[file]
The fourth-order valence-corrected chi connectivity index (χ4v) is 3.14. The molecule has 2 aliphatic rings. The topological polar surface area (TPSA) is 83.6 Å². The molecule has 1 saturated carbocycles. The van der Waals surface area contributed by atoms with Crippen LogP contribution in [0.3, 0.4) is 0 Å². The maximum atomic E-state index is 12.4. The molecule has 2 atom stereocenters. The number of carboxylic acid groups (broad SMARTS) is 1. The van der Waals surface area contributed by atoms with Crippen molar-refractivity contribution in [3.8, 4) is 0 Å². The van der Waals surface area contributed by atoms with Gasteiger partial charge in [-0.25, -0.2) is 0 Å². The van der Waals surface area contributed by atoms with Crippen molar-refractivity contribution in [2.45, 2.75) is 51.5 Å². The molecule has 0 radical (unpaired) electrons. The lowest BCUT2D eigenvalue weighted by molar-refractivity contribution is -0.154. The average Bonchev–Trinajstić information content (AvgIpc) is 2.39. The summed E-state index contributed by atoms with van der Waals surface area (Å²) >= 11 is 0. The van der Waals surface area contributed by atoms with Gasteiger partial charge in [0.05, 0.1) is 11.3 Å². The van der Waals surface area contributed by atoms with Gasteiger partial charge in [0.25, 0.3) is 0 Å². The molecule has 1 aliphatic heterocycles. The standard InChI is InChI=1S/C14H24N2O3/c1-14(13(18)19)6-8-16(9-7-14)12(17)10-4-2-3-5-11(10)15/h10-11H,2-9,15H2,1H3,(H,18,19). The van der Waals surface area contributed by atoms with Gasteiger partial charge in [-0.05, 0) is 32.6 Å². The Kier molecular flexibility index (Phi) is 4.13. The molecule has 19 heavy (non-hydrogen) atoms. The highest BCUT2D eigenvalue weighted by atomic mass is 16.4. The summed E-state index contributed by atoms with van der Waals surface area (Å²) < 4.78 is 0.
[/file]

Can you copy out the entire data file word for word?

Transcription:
The fourth-order valence-corrected chi connectivity index (χ4v) is 3.14. The molecule has 2 aliphatic rings. The topological polar surface area (TPSA) is 83.6 Å². The molecule has 1 saturated carbocycles. The van der Waals surface area contributed by atoms with Crippen LogP contribution in [0.3, 0.4) is 0 Å². The maximum atomic E-state index is 12.4. The molecule has 2 atom stereocenters. The number of carboxylic acid groups (broad SMARTS) is 1. The van der Waals surface area contributed by atoms with Crippen molar-refractivity contribution in [3.8, 4) is 0 Å². The van der Waals surface area contributed by atoms with Gasteiger partial charge in [-0.25, -0.2) is 0 Å². The van der Waals surface area contributed by atoms with Crippen molar-refractivity contribution in [2.45, 2.75) is 51.5 Å². The molecule has 0 radical (unpaired) electrons. The lowest BCUT2D eigenvalue weighted by molar-refractivity contribution is -0.154. The average Bonchev–Trinajstić information content (AvgIpc) is 2.39. The summed E-state index contributed by atoms with van der Waals surface area (Å²) >= 11 is 0. The van der Waals surface area contributed by atoms with Gasteiger partial charge in [0.05, 0.1) is 11.3 Å². The van der Waals surface area contributed by atoms with Gasteiger partial charge in [0.25, 0.3) is 0 Å². The molecule has 1 aliphatic heterocycles. The standard InChI is InChI=1S/C14H24N2O3/c1-14(13(18)19)6-8-16(9-7-14)12(17)10-4-2-3-5-11(10)15/h10-11H,2-9,15H2,1H3,(H,18,19). The van der Waals surface area contributed by atoms with Gasteiger partial charge in [-0.05, 0) is 32.6 Å². The Kier molecular flexibility index (Phi) is 4.13. The molecule has 19 heavy (non-hydrogen) atoms. The highest BCUT2D eigenvalue weighted by atomic mass is 16.4. The summed E-state index contributed by atoms with van der Waals surface area (Å²) < 4.78 is 0.